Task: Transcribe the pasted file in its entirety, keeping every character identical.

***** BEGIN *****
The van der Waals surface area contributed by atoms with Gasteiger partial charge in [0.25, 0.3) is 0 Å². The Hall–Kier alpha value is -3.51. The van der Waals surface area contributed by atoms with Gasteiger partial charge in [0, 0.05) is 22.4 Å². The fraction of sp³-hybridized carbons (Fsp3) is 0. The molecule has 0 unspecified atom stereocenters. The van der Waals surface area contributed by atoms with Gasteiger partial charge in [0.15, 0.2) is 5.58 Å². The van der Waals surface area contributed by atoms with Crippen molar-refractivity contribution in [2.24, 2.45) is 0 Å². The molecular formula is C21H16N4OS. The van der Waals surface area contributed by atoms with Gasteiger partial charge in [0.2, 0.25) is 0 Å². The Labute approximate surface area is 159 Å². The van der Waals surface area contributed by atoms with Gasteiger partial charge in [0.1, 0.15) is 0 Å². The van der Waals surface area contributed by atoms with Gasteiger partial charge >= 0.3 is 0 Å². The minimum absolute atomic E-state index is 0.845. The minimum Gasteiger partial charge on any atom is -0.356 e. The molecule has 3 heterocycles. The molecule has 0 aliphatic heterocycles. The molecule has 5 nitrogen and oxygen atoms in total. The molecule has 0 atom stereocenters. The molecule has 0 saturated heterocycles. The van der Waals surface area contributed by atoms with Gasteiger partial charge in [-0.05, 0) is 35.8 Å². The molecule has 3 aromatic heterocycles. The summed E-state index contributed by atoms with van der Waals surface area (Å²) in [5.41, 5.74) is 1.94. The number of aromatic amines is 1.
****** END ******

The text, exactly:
The van der Waals surface area contributed by atoms with Gasteiger partial charge in [0.25, 0.3) is 0 Å². The Hall–Kier alpha value is -3.51. The van der Waals surface area contributed by atoms with Gasteiger partial charge in [0, 0.05) is 22.4 Å². The fraction of sp³-hybridized carbons (Fsp3) is 0. The molecule has 0 unspecified atom stereocenters. The van der Waals surface area contributed by atoms with Gasteiger partial charge in [0.15, 0.2) is 5.58 Å². The van der Waals surface area contributed by atoms with Crippen molar-refractivity contribution in [2.24, 2.45) is 0 Å². The molecular formula is C21H16N4OS. The van der Waals surface area contributed by atoms with Gasteiger partial charge in [0.2, 0.25) is 0 Å². The Labute approximate surface area is 159 Å². The van der Waals surface area contributed by atoms with Gasteiger partial charge in [0.1, 0.15) is 0 Å². The van der Waals surface area contributed by atoms with Gasteiger partial charge >= 0.3 is 0 Å². The minimum absolute atomic E-state index is 0.845. The minimum Gasteiger partial charge on any atom is -0.356 e. The molecule has 3 heterocycles. The molecule has 0 aliphatic heterocycles. The molecule has 5 nitrogen and oxygen atoms in total. The molecule has 0 atom stereocenters. The molecule has 0 saturated heterocycles. The van der Waals surface area contributed by atoms with Gasteiger partial charge in [-0.05, 0) is 35.8 Å². The molecule has 3 aromatic heterocycles. The summed E-state index contributed by atoms with van der Waals surface area (Å²) in [5.41, 5.74) is 1.94. The number of aromatic amines is 1.